The US Government has, for a second time, failed to grant a visa to Pakistani lawyer Shahzad Akbar, preventing him from speaking in Congress on the CIA drone programme next week.
The hearing will be chaired by Congressman Grayson of Florida who has encouarged the US to immediately issue Mr Akbar with a visa. Scheduled for 1 October, the hearing will feature testimony from Rafiq ur Rehman, a primary school teacher whose 67 year old mother was killed in the same October 2012 drone attack that hospitalised his children Nabila and Zubair.
Before 2010 Mr Akbar travelled regularly to the US. It was not until 2011, when he began representing victims of CIA drone strikes, that he began having significant difficulty in getting a US visa. This current instance is the second time that the US has failed to grant Mr Akbar a visa to speak at a US event.
Mr Akbar, who founded the Islamabad-based human rights group the Foundation for Fundamental Rights, and is a fellow of the legal and human rights charity Reprieve, filed the first ever case in Pakistan on behalf of civilian drones victims. Should Mr Akbar get a visa to accompany them, the October Congressional hearing will be the first time that drone victims have travelled to the US to speak with lawmakers.
Congresssman Grayson, who is a member of the House Froeign Affairs Committee, said: “Congress would like to conduct an ad hoc hearing on drones, and it is very important for us to hear from victims of drone strikes. Rafiq ur Rehman, a school teacher in Pakistan, lost his 67-year old mother in a drone strike, and two of his children also suffered drone-strike-related injuries.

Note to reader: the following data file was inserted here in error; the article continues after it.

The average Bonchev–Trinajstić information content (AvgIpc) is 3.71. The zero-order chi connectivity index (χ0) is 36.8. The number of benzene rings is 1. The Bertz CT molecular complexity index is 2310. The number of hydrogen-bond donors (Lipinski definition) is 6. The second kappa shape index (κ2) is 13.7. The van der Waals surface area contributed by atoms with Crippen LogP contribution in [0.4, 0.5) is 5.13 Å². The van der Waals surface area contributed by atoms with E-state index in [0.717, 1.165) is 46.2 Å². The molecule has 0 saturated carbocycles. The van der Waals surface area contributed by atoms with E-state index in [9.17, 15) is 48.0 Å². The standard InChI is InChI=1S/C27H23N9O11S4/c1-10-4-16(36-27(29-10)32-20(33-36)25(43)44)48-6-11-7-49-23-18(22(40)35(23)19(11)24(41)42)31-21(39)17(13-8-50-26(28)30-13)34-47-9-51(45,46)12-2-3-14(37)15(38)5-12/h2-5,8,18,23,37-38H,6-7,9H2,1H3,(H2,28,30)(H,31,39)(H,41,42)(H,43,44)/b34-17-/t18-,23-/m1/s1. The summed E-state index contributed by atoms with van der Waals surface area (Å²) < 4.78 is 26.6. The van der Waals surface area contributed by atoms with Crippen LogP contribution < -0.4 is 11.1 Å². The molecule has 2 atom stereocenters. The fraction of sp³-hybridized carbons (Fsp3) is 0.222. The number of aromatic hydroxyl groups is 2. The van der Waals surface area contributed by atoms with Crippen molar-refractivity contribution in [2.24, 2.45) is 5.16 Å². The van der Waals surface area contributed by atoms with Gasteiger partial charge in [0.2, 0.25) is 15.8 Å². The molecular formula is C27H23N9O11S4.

"The State Department has granted the visas of Rafiq and his children to allow them to travel to the US and share their stories with Congress. However, it has not yet issued a visa for the family’s lawyer and translator, Shahzad Akbar. Without Mr. Akbar, Rafiq and his children will not be able to travel to the US. I encourage the State Department to approve Mr. Akbar’s visa immediately, so that Rafiq and his family can share their stories with Congress and the American public.”
Shahzad Akbar, Reprieve fellow and director of the Foundation for Fundamental Rights, said: “Once again I find myself being denied entry to the US. This time to stop me talking to American lawmakers who have invited me to speak about what I have witnessed. I hope to tell them about the impact of drone strikes on civilians in Pakistan, and to shed light on the fact that rather than keeping the US safe, counterterrorism policies like drone strikes are instead a threat to America’s national security.
“Failing to grant me a visa silences the 156 civilian drone strike victims and families that I represent. These families, who have lost children, parents, and siblings, are now trying through legal means to achieve justice. They have powerful stories to tell in their own voices, but will not travel without me, their legal representative.”
Robert Greenwald, director of the forthcoming documentary Unmanned which includes interviews with Mr. Akbar and Mr. Rehman, said:
“While filming Unmanned in Pakistan, I saw first-hand the critical role Mr. Akbar is playing in reaching, protecting, and encouraging those, like Rafiq and his family, affected by tragic drone attacks to use the legal system – not violence. This man should be welcomed and celebrated, not silenced.
“I also met and interviewed Rafiq and his family and know that if Mr. Akbar were allowed into America by the State Department, Congress and the American people would be as moved as I was about the plight of these survivors in a covert war.”